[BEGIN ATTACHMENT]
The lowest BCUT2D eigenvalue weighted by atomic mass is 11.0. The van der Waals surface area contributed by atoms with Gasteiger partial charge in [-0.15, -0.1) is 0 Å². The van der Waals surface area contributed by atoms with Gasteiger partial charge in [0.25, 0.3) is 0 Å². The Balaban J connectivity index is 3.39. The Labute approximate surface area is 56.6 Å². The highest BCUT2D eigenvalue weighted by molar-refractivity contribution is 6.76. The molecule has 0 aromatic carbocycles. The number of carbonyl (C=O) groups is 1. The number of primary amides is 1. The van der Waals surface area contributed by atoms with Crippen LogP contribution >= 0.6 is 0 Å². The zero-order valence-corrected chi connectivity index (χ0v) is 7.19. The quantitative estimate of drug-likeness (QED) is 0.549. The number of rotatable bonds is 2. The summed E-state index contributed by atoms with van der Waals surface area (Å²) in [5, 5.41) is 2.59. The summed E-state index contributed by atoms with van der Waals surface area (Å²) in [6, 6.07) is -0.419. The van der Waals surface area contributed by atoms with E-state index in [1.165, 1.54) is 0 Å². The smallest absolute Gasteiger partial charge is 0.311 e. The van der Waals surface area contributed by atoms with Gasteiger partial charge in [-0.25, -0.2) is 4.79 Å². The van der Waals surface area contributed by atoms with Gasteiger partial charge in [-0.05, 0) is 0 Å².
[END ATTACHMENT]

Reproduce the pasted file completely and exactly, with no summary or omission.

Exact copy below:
The lowest BCUT2D eigenvalue weighted by atomic mass is 11.0. The van der Waals surface area contributed by atoms with Gasteiger partial charge in [-0.15, -0.1) is 0 Å². The van der Waals surface area contributed by atoms with Gasteiger partial charge in [0.25, 0.3) is 0 Å². The Balaban J connectivity index is 3.39. The Labute approximate surface area is 56.6 Å². The highest BCUT2D eigenvalue weighted by molar-refractivity contribution is 6.76. The molecule has 0 aromatic carbocycles. The number of carbonyl (C=O) groups is 1. The number of primary amides is 1. The van der Waals surface area contributed by atoms with Crippen LogP contribution >= 0.6 is 0 Å². The zero-order valence-corrected chi connectivity index (χ0v) is 7.19. The quantitative estimate of drug-likeness (QED) is 0.549. The number of rotatable bonds is 2. The summed E-state index contributed by atoms with van der Waals surface area (Å²) in [5, 5.41) is 2.59. The summed E-state index contributed by atoms with van der Waals surface area (Å²) in [6, 6.07) is -0.419. The van der Waals surface area contributed by atoms with E-state index in [1.165, 1.54) is 0 Å². The smallest absolute Gasteiger partial charge is 0.311 e. The van der Waals surface area contributed by atoms with Gasteiger partial charge in [-0.25, -0.2) is 4.79 Å². The van der Waals surface area contributed by atoms with Gasteiger partial charge in [-0.05, 0) is 0 Å².